On Saturday, Louis Wolfson III will be among five recipients honored by MCCJ (formerly Miami Coalition of Christians and Jews) for going above and beyond in advancing understanding of diversity. For Wolfson though, the award has extra historical significance, as he is continuing a family legacy — his grandfather won it in 1962.
The fourth-generation Floridian is a founding partner of Pinnacle Housing Group and PHG Builders. His work improving the lives of the people in our community by building low-income housing is why MCCJ will present him with the Silver Medallion, a coveted honor given to outstanding community leaders since 1946.
“I heard about this award for many years, and it is very important to me and my family,” said Wolfson, also a board member of the Miami Dade College Foundation. “Our family from generation to generation has been taught about inclusion, folks in our community, that everyone is equal, that we have a very diverse community. It always has been and always will be.”
There are many family ties when it comes to receiving the Silver Medallion for the 63-year-old, whose grandfather, Col. Mitchell Wolfson, founded Wometco Enterprises. His wife Ellen’s grandfather, Max Orovitz, also won the award in 1950. The Wolfsons learned early in life the importance of community.
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“They were inclusionary folks and groomed us to do the same,” Louis Wolfson said. “[We need] more people teaching the next generation of the importance of our city. We can’t say it enough, we have to work together and teach America that our diversity is a viable model of working together.”
The annual humanitarian awards dinner has been a staple event of the MCCJ that honors those who closely reflect their mission of promoting inclusivity and racial tolerance. The dinner is held at the Four Seasons Hotel this weekend. MCCJ Executive Director Roberta Shevin said the awards have gone to many notable Miamians of the past, including University of Miami President Henry King Stanford, U.S. Sen. George Smathers, U.S. District Court Judge Clyde Atkins, philanthropist Sue Miller, and many others.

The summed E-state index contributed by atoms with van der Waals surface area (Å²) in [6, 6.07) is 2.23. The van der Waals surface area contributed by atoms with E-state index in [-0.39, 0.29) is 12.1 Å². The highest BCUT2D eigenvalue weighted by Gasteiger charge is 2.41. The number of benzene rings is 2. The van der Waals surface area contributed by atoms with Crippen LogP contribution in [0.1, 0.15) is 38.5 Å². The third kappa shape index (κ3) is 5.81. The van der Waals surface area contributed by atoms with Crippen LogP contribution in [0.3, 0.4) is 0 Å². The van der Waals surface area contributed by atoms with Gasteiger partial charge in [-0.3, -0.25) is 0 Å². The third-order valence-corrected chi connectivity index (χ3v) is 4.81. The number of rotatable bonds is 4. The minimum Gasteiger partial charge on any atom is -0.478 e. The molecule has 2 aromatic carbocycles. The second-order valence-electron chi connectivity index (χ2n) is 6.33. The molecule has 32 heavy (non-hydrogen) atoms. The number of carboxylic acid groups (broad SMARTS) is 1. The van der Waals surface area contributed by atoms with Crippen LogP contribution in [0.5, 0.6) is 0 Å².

“This has always been a prestigious event as these silver medallions are very coveted,” Shevin said. “If you look at this list of the people who received them, it’s almost like reading the history of Miami as you see the names of people who are so important in the history of the city.”
This year’s Silver Medallion award goes to Wolfson and attorneys Marilyn J. Holifield and Khurrum Wahid; retired Florida Supreme Court Chief Justice Gerald Kogan will receive a lifetime achievement award; and Imam Khalid Salahuddin will receive a clergy medallion award.
Wahid will be the second Muslim to receive the silver medallion award, the first being Dr. Doured Daghistani, a pediatric oncologist at Baptist Hospital. Wahid, a criminal defense lawyer who has devoted his life to expanding political opportunities for minority communities, is “humbled” to join the ranks of many of Miami’s civic leaders and hopes this sets an example for his community.
“There is definitely an understanding that the Muslim community is under siege and there is a need to highlight leaders in our community,” Wahid said. “The award means a lot to me because it shows that Miami is definitely a welcome place for diversity and people of diverse background such as myself.”
Holifield, the only female honoree of the night’s event, is an attorney who seeks fairness and opportunities for minorities. To her, helping others has never been a job but a calling.
“I don’t consider it a job, I consider it more or less part of my DNA, no matter whether I was working or not working in this job or another job, I don’t see myself not being involved in some civic-oriented endeavor,” Holifield said.
One of her most recent memorable experiences was persuading the president of Harvard University, Drew Faust, to visit Miami Northwestern Senior High in mid-February of this year and speak to the students about the importance of college and not giving up.
“It was one of the most inspirational activities that I have been involved with,” she said. “To know that I made a recommendation that the president of Harvard visit the high school, and in fact she did visit, and made it a meaningful visit by spending quality time.”
Lifetime achievement winner Kogan, who served on Florida’s Supreme Court from 1987 to 1998, has already collected many awards from other organizations, but not MCCJ. Turning 84 in a couple of months, he said that awards are a byproduct of excelling in work.
“The story of my life along the way, you work as hard as you can and come what may at least you know that you did the best you could, and if these awards are part of that along the way, that’s very very fine,” Kogan said.
The honorees come from different walks of life, Sherry Tropin, chair of MCCJ, said, which reflects the organization’s mission of diversity.
“The people that we honor are always really inspiring from different walks of life,” Tropin said. “Law, medicine and politics, it makes me realize how impressive the community is and the participators, all are truly an inspiring story.”